Thursday, 5 May 2011

Top 100 Songs of the 1960s, #30 - 21


The Beatles: Not shown - the carefully concealed iPad behind the paper, on which the band reads It's My Kind of Scene.


Oh, hello there! It feels like forever since the last post in our amazing countdown of the best songs from the 60s. The Beatles and The Supremes have placed more than any other act so far, with four songs each representing the biggest band and girl group of the decade. You'll be seeing one of those acts again before today's post is through, but we kick off with The Lizard King, Jim Morrison and his amazing band... The Doors!


#30 - The End (1967)
by The Doors




"This is the end, beautiful friend." Sure, it goes for close to twelve minutes, but listening to 'The End' will be twelve of the most amazing minutes of your life. Morrison's Johnny Cash-like lyrics combine with some of the best psychedelic rock to create one of the most amazing tracks you'll ever have the pleasure of hearing. Just try to ignore the Oedipal freak out during the breakdown.


#29 - (Love Is Like A) Heatwave (1963)
by Martha and the Vandellas




While a whole lot of love will always be given to The Supremes (and deservedly so) for their role in cementing Motown's chart dominance, Diana Ross and Co. as well as Motown itself owe a debt to Martha and the Vandellas. These ladies made the careers of songwriting's greatest team, Holland-Dozier-Holland (who would go on to write 'Baby Love,' 'You Keep Me Hangin' On' and 'Where Did Our Love Go') and showed that a girl group could successfully pull off a more mature R&B sound, without being confined to the bubblegum pop genre.


#28 - I Fall To Pieces (1961)
by Patsy Cline




This is the moment where I have to remind you that country music is the music of pain. Depression, sadness, heartbreak and pain. Yes, there's the occasional hillbilly jig, or hoe down throw down if you're a Miley fan, but for the most part, country music is an emotional journey that takes only takes you in one direction; down. Patsy Cline's 'I Fall To Pieces' took the young country star and catapulted her into fame on the pop charts. Sadly, at the top of her game and enjoying great commercial success, Patsy would die in a plane crash at 30 years of age.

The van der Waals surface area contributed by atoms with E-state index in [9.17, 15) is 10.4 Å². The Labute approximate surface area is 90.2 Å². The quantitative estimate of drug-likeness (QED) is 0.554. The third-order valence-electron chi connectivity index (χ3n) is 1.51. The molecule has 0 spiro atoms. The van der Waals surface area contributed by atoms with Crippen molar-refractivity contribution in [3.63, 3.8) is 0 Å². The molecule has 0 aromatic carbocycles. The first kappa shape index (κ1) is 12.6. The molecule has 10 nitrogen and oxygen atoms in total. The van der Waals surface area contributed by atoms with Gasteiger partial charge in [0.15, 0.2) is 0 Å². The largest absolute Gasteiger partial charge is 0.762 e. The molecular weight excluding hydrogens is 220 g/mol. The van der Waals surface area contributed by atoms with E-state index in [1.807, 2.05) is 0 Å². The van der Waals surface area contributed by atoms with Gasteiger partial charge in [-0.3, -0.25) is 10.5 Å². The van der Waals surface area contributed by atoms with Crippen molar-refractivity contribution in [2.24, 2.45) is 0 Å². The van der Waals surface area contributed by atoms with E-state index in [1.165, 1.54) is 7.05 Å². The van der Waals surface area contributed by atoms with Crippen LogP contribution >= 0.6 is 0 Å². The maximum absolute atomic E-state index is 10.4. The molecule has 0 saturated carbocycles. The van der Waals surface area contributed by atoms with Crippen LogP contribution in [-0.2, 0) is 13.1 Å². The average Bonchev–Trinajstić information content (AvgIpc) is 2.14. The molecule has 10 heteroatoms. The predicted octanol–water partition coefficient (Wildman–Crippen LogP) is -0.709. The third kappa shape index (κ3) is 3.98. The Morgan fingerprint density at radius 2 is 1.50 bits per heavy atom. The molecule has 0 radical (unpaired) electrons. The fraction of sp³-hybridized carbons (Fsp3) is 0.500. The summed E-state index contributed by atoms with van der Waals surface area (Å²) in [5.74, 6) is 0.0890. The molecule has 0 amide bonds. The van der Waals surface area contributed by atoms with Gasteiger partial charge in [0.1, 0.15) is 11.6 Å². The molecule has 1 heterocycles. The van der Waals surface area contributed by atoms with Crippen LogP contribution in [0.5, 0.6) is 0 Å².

#27 - Hey Jude (1968)
by The Beatles




#26 - Come Together (1969)
by The Beatles




The Beatles shoot straight into the lead for most songs to place on the list with a pretty awesome one-two-punch; 'Hey Jude' and 'Come Together!' On the one hand, you've got a beautiful McCartney ballad (which he wrote for Julian Lennon as a comfort during his parent's divorce) and on the other, one of John Lennon's coolest, most bad-ass creations.


#25 - You Really Got Me (1964)
by The Kinks




If you're going to trust a fan-voted poll, it's fair to say that you're pretty safe when it's handled by the BBC. So when the BBC has a list of the best British songs from 1955 - 1965 and the Kinks' 'You Really Got Me' places at #1, you know it's deserving. And incredible. 


#24 - I Got You (I Feel Good) (1965)
by James Brown




#23 - Elenore (1968)
by The Turtles




The Turtles realised their potential with what I consider to be the group's greatest effort, 'Elenore.' Let's be honest, 'Happy Together' was fun, but it was a bit of a joke. 'Elenore' is the band all grown up... even if they poorly incorporate the word 'etcetera' into the lyrics. Actually, they get points for that. We've heard about one Elenore... but there's still one to go. Just which Elenore will it be? 


#22 - Stand By Me (1961)
by Ben E. King




#21 - These Days (1967)
by Nico




Jackson Browne's music and lyrics are beautiful and the perfect contrast for the desperation we find in Nico's vocal delivery. Perfection in song form? Yes... yes it is. Enjoy!


Well, are you ready for the top 20? See you next time!



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